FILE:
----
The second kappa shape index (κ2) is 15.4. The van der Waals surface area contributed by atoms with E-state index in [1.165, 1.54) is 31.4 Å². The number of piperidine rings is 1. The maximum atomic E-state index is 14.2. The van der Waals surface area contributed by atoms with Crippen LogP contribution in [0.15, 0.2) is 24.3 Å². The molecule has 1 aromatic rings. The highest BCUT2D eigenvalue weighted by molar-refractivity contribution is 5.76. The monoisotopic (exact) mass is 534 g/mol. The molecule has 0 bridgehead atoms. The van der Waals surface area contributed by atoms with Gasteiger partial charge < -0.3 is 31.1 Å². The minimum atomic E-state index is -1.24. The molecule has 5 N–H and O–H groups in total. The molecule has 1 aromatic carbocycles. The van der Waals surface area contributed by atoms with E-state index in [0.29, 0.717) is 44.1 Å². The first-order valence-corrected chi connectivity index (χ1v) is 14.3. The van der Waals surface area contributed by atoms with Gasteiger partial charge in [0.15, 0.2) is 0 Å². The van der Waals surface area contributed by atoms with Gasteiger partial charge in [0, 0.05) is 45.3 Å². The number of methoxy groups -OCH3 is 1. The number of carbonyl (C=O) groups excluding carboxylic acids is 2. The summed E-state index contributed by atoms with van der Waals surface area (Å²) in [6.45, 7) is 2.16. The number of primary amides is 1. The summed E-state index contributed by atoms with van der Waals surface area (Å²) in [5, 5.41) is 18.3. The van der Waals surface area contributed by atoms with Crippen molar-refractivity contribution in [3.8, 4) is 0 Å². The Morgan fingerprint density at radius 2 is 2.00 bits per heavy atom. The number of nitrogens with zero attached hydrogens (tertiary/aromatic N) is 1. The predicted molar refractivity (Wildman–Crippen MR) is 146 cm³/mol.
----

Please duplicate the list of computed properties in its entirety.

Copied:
The second kappa shape index (κ2) is 15.4. The van der Waals surface area contributed by atoms with E-state index in [1.165, 1.54) is 31.4 Å². The number of piperidine rings is 1. The maximum atomic E-state index is 14.2. The van der Waals surface area contributed by atoms with Crippen LogP contribution in [0.15, 0.2) is 24.3 Å². The molecule has 1 aromatic rings. The highest BCUT2D eigenvalue weighted by molar-refractivity contribution is 5.76. The monoisotopic (exact) mass is 534 g/mol. The molecule has 0 bridgehead atoms. The van der Waals surface area contributed by atoms with Gasteiger partial charge < -0.3 is 31.1 Å². The minimum atomic E-state index is -1.24. The molecule has 5 N–H and O–H groups in total. The molecule has 1 aromatic carbocycles. The van der Waals surface area contributed by atoms with E-state index in [0.29, 0.717) is 44.1 Å². The first-order valence-corrected chi connectivity index (χ1v) is 14.3. The van der Waals surface area contributed by atoms with Gasteiger partial charge in [0.15, 0.2) is 0 Å². The van der Waals surface area contributed by atoms with Gasteiger partial charge in [0, 0.05) is 45.3 Å². The number of methoxy groups -OCH3 is 1. The number of carbonyl (C=O) groups excluding carboxylic acids is 2. The summed E-state index contributed by atoms with van der Waals surface area (Å²) in [6.45, 7) is 2.16. The number of primary amides is 1. The summed E-state index contributed by atoms with van der Waals surface area (Å²) in [5, 5.41) is 18.3. The van der Waals surface area contributed by atoms with Crippen molar-refractivity contribution in [3.8, 4) is 0 Å². The Morgan fingerprint density at radius 2 is 2.00 bits per heavy atom. The number of nitrogens with zero attached hydrogens (tertiary/aromatic N) is 1. The predicted molar refractivity (Wildman–Crippen MR) is 146 cm³/mol.